New therapy hub to wean us off anti-depressants

editorial image

The Western Trust is recruiting staff for two talking therapy hubs to try to wean Londonderry and the authority’s southern jurisdiction off anti-depressants and anti-anxiety medication.

Former Health Minister Simon Hamilton confirmed the Trust is setting up the hubs, which will offer counselling, cognitive behavioural therapy, group therapy and other alternatives to drugs treatments for people suffering from depression, anxiety and other mental health problems.

Londonderry has traditionally posted high rates of anti-depressant usage.

For example, the use of prescription treatments for depression in the old Western Health and Social Services Board (WHSSB) was higher than anywhere else on either side of the border in 2006/7.

High rates of prescription drugs use have persisted.

Health experts suggest people suffering from stress, anxiety or mild depression are often prescribed anti-depressants because talking therapies are not readily available.

Now the Health Minister has confirmed concrete steps are being taken to address this.

Mr Hamilton told East Londonderry MLA Claire Sugden: “The Western Trust is currently recruiting staff for the Primary Care Talking Therapy Hubs in both its northern and southern sectors.”

Earlier he confirmed that £1.4m had been earmarked for talking therapy centres throughout Northern Ireland.

“The Health and Social Care Board is at the start of a five year plan to establish Primary Care Talking Therapies Hubs across each Trust area.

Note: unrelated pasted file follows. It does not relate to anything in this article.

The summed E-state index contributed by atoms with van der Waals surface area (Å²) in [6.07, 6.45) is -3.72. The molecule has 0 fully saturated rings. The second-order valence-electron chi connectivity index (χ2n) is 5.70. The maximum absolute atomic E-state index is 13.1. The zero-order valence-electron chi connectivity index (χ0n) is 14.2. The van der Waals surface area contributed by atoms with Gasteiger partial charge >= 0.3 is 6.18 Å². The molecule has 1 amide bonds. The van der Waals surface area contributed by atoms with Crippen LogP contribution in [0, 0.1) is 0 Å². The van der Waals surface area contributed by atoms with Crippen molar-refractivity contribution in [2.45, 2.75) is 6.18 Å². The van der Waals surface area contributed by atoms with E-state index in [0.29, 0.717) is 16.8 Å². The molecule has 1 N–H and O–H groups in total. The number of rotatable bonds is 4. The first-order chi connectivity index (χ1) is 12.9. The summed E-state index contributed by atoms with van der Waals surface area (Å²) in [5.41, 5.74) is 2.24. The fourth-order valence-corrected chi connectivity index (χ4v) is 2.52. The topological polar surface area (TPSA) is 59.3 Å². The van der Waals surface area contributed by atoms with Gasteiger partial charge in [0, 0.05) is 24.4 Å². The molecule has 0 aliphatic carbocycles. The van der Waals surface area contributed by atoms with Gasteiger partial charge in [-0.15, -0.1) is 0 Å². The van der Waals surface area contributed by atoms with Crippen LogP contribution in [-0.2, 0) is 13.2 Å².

“The Hubs will focus on providing a range of psychological therapies (such as counselling, cognitive behavioural therapy and psychotherapy) and lifestyle support for people who are experiencing common mental health problems.

“The Hubs are being developed around General Practice and when fully developed will improve access to earlier support and care. An initial investment of £1.4m has been made to support the establishment of the Hubs, which will extend the range and scope of psychological therapies available across mental health services,” he said.

Mr Hamilton said a pilot in West Belfast, which is an area with high levels of usage similar to Londonderry, has been considered a success.

“All other Trusts are in the process of applying the lessons learned from this pilot in order to bring these benefits to all parts of Northern Ireland. It is intended to strengthen the links between these developing Primary Care Talking Therapy Hubs and existing Family Support Hubs, which will create real opportunities to strengthen both family and community-based approaches to good mental health and wellbeing.”